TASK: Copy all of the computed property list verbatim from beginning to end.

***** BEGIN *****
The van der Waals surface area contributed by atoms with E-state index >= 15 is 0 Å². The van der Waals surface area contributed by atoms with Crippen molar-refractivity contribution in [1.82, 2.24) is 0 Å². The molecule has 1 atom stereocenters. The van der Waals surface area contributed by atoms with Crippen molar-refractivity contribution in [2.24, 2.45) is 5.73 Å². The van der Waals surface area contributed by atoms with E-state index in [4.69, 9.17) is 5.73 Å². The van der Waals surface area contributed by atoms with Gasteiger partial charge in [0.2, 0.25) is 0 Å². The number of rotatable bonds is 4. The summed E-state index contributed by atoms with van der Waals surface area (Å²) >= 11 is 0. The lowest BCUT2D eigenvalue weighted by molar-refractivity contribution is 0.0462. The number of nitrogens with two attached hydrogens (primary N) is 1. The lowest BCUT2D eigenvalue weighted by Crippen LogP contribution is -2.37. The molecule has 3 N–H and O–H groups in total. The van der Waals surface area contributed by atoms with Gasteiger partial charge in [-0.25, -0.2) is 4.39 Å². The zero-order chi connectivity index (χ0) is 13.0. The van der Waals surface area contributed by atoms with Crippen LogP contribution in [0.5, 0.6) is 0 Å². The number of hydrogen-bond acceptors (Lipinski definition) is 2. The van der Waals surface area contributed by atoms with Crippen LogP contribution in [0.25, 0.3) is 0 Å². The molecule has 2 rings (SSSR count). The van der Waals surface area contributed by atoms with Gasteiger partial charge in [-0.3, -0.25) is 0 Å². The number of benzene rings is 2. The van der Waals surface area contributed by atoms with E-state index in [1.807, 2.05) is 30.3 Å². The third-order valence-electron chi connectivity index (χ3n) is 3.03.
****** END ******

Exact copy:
The van der Waals surface area contributed by atoms with E-state index >= 15 is 0 Å². The van der Waals surface area contributed by atoms with Crippen molar-refractivity contribution in [1.82, 2.24) is 0 Å². The molecule has 1 atom stereocenters. The van der Waals surface area contributed by atoms with Crippen molar-refractivity contribution in [2.24, 2.45) is 5.73 Å². The van der Waals surface area contributed by atoms with E-state index in [4.69, 9.17) is 5.73 Å². The van der Waals surface area contributed by atoms with Gasteiger partial charge in [0.2, 0.25) is 0 Å². The number of rotatable bonds is 4. The summed E-state index contributed by atoms with van der Waals surface area (Å²) >= 11 is 0. The lowest BCUT2D eigenvalue weighted by molar-refractivity contribution is 0.0462. The number of nitrogens with two attached hydrogens (primary N) is 1. The lowest BCUT2D eigenvalue weighted by Crippen LogP contribution is -2.37. The molecule has 3 N–H and O–H groups in total. The van der Waals surface area contributed by atoms with Gasteiger partial charge in [-0.25, -0.2) is 4.39 Å². The zero-order chi connectivity index (χ0) is 13.0. The van der Waals surface area contributed by atoms with Crippen LogP contribution in [0.5, 0.6) is 0 Å². The number of hydrogen-bond acceptors (Lipinski definition) is 2. The van der Waals surface area contributed by atoms with Crippen LogP contribution in [0.25, 0.3) is 0 Å². The molecule has 2 rings (SSSR count). The van der Waals surface area contributed by atoms with Gasteiger partial charge in [-0.3, -0.25) is 0 Å². The number of benzene rings is 2. The van der Waals surface area contributed by atoms with E-state index in [1.807, 2.05) is 30.3 Å². The third-order valence-electron chi connectivity index (χ3n) is 3.03.